CSotD Christmas Special: Hooray for Wally Wood!

Wally Wood was a giant in the comics business, as explained at length, with an abundance of examples, in this Lambeik Comiclopedia profile, better than which I cannot begin to do.

And much of which I dare not reproduce here, though I’ll confess that, like nearly everyone I knew in Boulder, and since my mother lived 1,800 miles away, I did have the Disneyland Memorial Orgy poster on my wall. (Story there, graphic here.)

However, this being Christmas Day, we aren’t here to remember any of the number of adult things he drew for the Realist and Mad and whoever else.

Instead, we’re featuring a G-rated Christmas story, “Bucky’s Christmas Caper,” which Wood created in 1967 as the NEA’s Christmas serial for that year, to run in papers around the country, one episode a day until Christmas.

I read somewhere (but cannot find now) something that indicated he was hoping to expand Bucky into a strip, but it apparently never happened.

It is, however, a fun kids’ story with some very nice artwork.

And so here it is:
















And, in honor of kids and of Bucky’s astronaut personna, we offer this in lieu of a Christmas carol:

“I find myself calling friends, turning The Langley Schools Music Project up really loud,
holding the phone out and going, ‘Can you hear that?’ I put it on at odd times during 
day, tuning it in and out, sometimes wincing as the singers hit a strange note,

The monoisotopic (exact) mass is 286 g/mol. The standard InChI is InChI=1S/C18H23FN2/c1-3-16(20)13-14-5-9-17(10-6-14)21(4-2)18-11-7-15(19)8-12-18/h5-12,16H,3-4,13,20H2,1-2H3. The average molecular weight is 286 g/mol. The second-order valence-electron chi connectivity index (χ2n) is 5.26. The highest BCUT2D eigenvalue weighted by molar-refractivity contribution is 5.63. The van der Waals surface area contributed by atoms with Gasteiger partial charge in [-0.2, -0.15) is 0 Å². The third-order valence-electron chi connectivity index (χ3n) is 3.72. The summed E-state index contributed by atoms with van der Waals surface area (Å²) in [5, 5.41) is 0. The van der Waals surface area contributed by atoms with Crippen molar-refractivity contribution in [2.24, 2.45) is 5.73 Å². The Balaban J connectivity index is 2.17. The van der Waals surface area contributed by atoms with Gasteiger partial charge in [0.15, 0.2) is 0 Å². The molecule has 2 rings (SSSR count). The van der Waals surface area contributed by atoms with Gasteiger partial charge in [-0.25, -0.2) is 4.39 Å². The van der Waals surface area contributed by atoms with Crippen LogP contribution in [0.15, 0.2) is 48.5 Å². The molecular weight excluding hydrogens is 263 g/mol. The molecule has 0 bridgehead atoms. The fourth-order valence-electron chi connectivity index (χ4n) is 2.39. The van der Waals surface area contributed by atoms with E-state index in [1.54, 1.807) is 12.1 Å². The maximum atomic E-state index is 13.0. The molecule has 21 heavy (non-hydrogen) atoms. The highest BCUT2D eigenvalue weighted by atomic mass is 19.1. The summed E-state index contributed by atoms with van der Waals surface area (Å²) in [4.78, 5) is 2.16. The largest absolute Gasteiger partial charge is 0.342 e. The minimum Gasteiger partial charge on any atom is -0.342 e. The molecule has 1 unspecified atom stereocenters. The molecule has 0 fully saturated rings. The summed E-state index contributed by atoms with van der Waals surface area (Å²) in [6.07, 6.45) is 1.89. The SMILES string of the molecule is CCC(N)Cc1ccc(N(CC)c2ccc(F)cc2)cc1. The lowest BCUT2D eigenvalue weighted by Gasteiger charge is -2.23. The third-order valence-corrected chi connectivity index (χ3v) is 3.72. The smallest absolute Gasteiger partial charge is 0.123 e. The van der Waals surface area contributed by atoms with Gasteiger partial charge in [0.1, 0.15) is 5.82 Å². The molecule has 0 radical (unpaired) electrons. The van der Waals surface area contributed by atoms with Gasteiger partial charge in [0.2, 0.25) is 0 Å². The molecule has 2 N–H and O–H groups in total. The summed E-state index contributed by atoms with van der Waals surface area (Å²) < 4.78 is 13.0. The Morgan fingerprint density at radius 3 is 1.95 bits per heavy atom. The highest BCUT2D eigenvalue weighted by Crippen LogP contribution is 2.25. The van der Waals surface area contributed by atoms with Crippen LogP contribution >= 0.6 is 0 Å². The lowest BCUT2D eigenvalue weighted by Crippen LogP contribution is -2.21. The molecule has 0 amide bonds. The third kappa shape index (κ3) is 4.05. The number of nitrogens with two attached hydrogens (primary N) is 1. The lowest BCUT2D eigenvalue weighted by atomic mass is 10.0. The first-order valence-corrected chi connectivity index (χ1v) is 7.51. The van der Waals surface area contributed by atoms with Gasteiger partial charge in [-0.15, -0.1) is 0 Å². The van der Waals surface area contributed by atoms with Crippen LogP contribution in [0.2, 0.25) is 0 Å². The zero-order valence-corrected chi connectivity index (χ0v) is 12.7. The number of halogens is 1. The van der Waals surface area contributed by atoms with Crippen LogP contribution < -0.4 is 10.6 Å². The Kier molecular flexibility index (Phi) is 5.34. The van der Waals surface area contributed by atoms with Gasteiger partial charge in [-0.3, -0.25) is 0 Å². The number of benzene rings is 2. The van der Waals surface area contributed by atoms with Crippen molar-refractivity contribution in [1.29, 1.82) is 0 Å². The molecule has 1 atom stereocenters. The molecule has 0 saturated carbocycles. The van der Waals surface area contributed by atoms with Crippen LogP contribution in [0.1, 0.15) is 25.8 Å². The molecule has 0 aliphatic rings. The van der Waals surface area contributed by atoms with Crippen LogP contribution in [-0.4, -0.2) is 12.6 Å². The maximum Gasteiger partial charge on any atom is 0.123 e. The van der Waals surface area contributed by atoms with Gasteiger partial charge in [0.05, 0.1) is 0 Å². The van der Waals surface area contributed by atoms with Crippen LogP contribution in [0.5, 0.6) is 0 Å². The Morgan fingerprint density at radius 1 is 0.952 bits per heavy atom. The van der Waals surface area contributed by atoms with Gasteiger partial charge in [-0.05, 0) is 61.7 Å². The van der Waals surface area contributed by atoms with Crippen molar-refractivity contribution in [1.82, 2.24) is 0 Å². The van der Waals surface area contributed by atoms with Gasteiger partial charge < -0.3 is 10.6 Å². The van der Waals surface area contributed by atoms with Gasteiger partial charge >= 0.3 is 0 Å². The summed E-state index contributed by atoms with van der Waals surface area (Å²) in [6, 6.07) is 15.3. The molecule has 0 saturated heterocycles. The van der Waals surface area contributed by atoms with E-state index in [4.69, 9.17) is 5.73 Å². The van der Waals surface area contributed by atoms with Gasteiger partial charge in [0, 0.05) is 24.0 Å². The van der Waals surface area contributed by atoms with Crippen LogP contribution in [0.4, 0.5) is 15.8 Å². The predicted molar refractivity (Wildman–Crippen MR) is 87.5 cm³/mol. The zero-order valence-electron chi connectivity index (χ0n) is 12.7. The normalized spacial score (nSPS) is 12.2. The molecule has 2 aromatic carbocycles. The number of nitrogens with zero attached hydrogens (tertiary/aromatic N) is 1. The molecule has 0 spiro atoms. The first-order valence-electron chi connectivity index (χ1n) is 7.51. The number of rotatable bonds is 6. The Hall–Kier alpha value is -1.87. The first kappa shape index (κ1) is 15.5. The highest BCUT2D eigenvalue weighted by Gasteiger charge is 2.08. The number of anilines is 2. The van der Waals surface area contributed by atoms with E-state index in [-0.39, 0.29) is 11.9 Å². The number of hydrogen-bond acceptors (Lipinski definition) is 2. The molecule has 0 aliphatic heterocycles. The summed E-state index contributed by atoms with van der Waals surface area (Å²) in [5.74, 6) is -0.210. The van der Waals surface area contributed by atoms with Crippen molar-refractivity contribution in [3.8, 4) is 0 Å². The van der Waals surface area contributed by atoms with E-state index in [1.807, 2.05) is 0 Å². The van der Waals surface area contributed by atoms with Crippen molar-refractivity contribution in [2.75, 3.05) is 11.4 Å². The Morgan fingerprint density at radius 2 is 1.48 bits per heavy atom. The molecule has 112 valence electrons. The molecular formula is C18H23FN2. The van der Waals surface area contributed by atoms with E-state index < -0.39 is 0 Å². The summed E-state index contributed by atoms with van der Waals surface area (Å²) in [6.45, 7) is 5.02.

then shaking
my head
in puzzled wonder when the music suddenly, and against all odds, transcends
the kitsch limitations that seem designed to keep it earthbound and soars off into
the realm of true art.
It flies — crooked as a butterfly’s flight, but it still flies. I wish
every school taught music like this. I wish every piece of
music recorded in a
gymnasium were this haunting . . . and then I suspect that, if I
listened to them right,
maybe they would be.” — Neil Gaiman


4 thoughts on “CSotD Christmas Special: Hooray for Wally Wood!

  1. “NEA promised [Woody] could continue to do these characters in a regular Bucky Ruckus comic strip — on one condition. If the Christmas strip had a favorable reaction and was picked up by hundreds of newspapers, then it would be syndicated as a permanent feature. However, to gain that many papers in only three weeks was NEA’s Catch 22. They knew and Wood knew that such a feat was impossible.” – Bhob Stewart

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